There is definitely a place for such a tactic in student-focused classrooms and also for adult participation in professional learning experiences. Designers of meaningful lessons based on Mystery Skype or Skype and author use a similar technique – allocating roles to participants to enable the process to unfold smoothly for the connected groups, and sharing the workload in a collaborative fashion. Fishbowl structure presents domination of any one individual during a debate or discussion.
The spelling in the title of this post is based on a pun of Julie’s during the development of her post when she believed that Karl Fisch was the creator of the technique. Knowledge networking resulted from this mistaken belief, with Karl participating in the online debate about the technique – and other connected learning experiences.
Theory and practice of connectivism in flat, global classrooms, are clearly dealt with real-world examples of different types of activities referenced. At about the 7-minute mark, Julie uses a new word: GLOCALISATION to sum up the type of knowledge networking involved. Cultural sensitivities must be considered when engaging with classes overseas.
At about the 10-minute mark, Julie comments that going global is a mindset, not a plane ticket.
Google I/O 2013 – Building an Online Education Platform using Google Technologies:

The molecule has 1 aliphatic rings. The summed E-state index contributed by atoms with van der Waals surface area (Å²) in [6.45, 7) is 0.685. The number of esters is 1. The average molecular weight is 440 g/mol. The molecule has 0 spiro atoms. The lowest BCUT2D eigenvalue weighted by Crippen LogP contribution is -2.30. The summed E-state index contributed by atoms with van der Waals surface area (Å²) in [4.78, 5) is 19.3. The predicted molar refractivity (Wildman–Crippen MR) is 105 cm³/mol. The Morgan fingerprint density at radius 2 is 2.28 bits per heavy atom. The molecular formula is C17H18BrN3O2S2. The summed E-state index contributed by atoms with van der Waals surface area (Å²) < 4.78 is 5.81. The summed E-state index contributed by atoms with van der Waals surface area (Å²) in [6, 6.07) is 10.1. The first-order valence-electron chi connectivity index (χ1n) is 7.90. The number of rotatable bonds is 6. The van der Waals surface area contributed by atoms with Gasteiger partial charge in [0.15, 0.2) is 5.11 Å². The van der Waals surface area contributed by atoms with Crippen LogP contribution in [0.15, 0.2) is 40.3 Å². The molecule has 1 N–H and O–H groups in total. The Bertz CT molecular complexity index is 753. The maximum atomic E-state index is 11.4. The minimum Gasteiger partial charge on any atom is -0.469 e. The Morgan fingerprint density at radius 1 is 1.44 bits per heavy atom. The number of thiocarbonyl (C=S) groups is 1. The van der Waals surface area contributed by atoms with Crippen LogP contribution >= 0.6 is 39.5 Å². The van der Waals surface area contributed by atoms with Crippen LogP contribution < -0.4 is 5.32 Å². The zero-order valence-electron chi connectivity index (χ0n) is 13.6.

This video shows the range of considerations and developments Google has been working on to enable blended or flipped classrooms. The basis for driving this agenda come from the belief that the art of lecture is lost – we now have the ability to go back; lots of things about a book are better than a lecture; video production for supporting learning allow the luxury of rewinding and replaying until the process demonstrated or information presented is fully understood.
Jen Jonson explains what makes learning blended:
These terms are considered further in my next post.
They contribute the following ideas to the discussion:
Perspectives of knowledge and knowledge production are seen as situated, embodied and distributed p.24.
ANT = a such a perspective challenges expertise to acknowledge its own mechanics. p.25.
It is dangerous to assume that competence resides in an individual p.26
Competence is an effect p.27 and is passed through organisations as a result of minute translations at mundane levels of everyday knowledge flow patterns p.28.
Activity is organised through the order or sequence which is applied to carrying out tasks p.28.
Unpacking is a means of making sense of the information that has been gathered p.30